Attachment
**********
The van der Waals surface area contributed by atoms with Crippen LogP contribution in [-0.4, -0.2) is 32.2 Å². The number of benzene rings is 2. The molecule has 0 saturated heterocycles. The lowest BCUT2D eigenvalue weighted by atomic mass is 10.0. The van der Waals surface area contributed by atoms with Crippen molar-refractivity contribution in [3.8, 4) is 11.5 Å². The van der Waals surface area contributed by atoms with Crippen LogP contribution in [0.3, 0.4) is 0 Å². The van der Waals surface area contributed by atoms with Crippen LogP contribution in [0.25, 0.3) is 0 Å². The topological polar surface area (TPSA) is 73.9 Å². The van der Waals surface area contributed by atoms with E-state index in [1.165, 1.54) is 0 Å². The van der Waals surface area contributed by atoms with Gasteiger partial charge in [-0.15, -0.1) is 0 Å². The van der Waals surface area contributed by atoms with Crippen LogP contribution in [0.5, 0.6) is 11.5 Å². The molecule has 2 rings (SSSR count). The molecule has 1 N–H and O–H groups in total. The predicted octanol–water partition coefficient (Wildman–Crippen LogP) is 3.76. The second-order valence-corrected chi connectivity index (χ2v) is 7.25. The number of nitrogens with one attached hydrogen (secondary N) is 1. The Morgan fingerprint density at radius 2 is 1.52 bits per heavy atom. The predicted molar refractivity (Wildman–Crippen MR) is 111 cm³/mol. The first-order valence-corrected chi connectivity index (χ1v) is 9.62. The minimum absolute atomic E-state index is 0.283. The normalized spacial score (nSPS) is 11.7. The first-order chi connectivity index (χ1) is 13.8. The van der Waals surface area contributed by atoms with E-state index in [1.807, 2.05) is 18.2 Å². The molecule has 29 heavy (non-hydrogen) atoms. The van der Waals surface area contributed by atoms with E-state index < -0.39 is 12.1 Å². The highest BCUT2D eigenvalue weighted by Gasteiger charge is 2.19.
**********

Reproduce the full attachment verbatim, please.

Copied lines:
The van der Waals surface area contributed by atoms with Crippen LogP contribution in [-0.4, -0.2) is 32.2 Å². The number of benzene rings is 2. The molecule has 0 saturated heterocycles. The lowest BCUT2D eigenvalue weighted by atomic mass is 10.0. The van der Waals surface area contributed by atoms with Crippen molar-refractivity contribution in [3.8, 4) is 11.5 Å². The van der Waals surface area contributed by atoms with Crippen LogP contribution in [0.3, 0.4) is 0 Å². The van der Waals surface area contributed by atoms with Crippen LogP contribution in [0.25, 0.3) is 0 Å². The topological polar surface area (TPSA) is 73.9 Å². The van der Waals surface area contributed by atoms with E-state index in [1.165, 1.54) is 0 Å². The van der Waals surface area contributed by atoms with Gasteiger partial charge in [-0.15, -0.1) is 0 Å². The van der Waals surface area contributed by atoms with Crippen LogP contribution in [0.5, 0.6) is 11.5 Å². The molecule has 2 rings (SSSR count). The molecule has 1 N–H and O–H groups in total. The predicted octanol–water partition coefficient (Wildman–Crippen LogP) is 3.76. The second-order valence-corrected chi connectivity index (χ2v) is 7.25. The number of nitrogens with one attached hydrogen (secondary N) is 1. The Morgan fingerprint density at radius 2 is 1.52 bits per heavy atom. The predicted molar refractivity (Wildman–Crippen MR) is 111 cm³/mol. The first-order valence-corrected chi connectivity index (χ1v) is 9.62. The minimum absolute atomic E-state index is 0.283. The normalized spacial score (nSPS) is 11.7. The first-order chi connectivity index (χ1) is 13.8. The van der Waals surface area contributed by atoms with E-state index in [1.807, 2.05) is 18.2 Å². The molecule has 29 heavy (non-hydrogen) atoms. The van der Waals surface area contributed by atoms with E-state index < -0.39 is 12.1 Å². The highest BCUT2D eigenvalue weighted by Gasteiger charge is 2.19.